Savonnerie Le Sérail Soap

One of my favorite things to buy in France is soap. Not just any soap, but that gorgeous Marseille Soap. This trip, I bought the amazing colored cubes of Marseille soap from Le Sérail for all of us. Glorious colors, beautiful scents, these cubes of Marseille just make everyone happy! Introducing our latest French imported soaps that I hope you will love as much as we do, Savonnerie Le Sérail soap.

Savonnerie Le Serail


Marseille is the oldest city in France, and the capital of the Cote d’Azur, the French Riviera. It’s charming and colorful! Here are a few snap shots of the Marseille.

Marseille harbor
Marseille door
Harbor with boats
Marseille streets painted with rainbow colors

Savonnerie Le Sérail Soap

There are only four “real” savonneries of Marseille soap left in France. They are: Marius Fabre, Fer à Cheval, Le Sérail, and Savonnerie du Midi.

Le Sérail has been making soap in Marseille since Vincent Boetto returned to Marseille in 1949, and founded the company. He bought a farm located inside the city, and installed the equipment necessary for the manufacture of the traditional Marseille soap cubes, and in particular the cauldrons in which the soap paste was made. These days, his son, Daniel, proud of this heritage, runs the soap factory and perpetuates the know-how left by his father.

Savonnerie Le Sérail Soap


All the equipment at the  Le Sérail factory is period, and has been preserved as well as all the steps necessary for the manufacture of traditional Marseille soap. The factory has been awarded “Enterprise of Living Heritage” by the Marseille Chamber of Commerce.

Visit Savonnerie Le Sérail

French marseille soap

Since the Middle Ages big blocks of olive oil soap were made in the Mediterranean port city of Marseille with olive oil from local groves, marine ash and sea salted water. The quality of these soaps was famous throughout Europe and in 1688 French law declared that only soaps made according to certain ancient methods could bear the important mark Savon de Marseille. Now the most prized of all soaps in the world, Savon de Marseille is still crafted by hand, in Marseille, just as it has been for hundreds of years.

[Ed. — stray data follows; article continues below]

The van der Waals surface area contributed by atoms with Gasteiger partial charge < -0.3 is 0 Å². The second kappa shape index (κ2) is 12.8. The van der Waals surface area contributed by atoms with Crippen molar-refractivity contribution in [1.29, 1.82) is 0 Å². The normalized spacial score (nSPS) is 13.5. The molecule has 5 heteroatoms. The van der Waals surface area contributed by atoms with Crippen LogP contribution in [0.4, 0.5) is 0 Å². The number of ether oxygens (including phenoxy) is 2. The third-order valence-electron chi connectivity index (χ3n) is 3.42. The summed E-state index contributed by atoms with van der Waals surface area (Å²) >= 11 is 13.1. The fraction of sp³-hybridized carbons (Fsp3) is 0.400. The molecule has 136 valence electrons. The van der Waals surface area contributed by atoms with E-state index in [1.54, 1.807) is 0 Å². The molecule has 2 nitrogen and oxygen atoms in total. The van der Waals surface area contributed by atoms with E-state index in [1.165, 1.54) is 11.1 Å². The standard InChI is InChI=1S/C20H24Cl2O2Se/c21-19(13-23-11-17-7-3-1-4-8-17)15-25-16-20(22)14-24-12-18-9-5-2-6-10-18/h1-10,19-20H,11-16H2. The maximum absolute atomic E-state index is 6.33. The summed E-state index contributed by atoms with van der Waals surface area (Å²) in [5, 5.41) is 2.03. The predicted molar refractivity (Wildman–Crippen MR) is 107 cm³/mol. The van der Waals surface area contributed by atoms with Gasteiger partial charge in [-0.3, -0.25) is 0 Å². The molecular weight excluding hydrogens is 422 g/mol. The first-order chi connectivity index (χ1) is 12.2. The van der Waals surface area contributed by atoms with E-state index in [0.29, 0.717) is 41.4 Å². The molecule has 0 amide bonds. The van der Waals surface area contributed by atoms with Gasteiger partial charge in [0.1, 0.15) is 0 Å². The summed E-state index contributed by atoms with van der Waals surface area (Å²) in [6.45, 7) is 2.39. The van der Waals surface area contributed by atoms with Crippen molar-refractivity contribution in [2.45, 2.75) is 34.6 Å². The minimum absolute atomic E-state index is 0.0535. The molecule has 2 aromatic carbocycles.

Savonnerie Le Sérail Soap

It takes the Maitre de Savon (soap master) two weeks to make Marseille Soap, using only the purest ingredients. Ingredients are heated for ten days in antique cauldrons. At just the right time The soap master knows just the right moment to pour the mixture into open pits where it slowly hardens.

Savonnerie Le Sérail Soap

Respect for tradition makes it so that Le Serail soap is of impeccable quality. At the Le Sérail soap factory, time has stood still and they’ve have chosen to keep manufacturing methods that are three hundred years old.

Savonnerie Le Sérail Soap

Marseille soap drying on rack

After curing, the soap is cut into cubes and stamped, the soaps are then set out to dry in the sun and cool winds. I pretty much always choose the 150 gr. cubes, because personally I find the larger cubes so unwieldly to use.

marseille Soap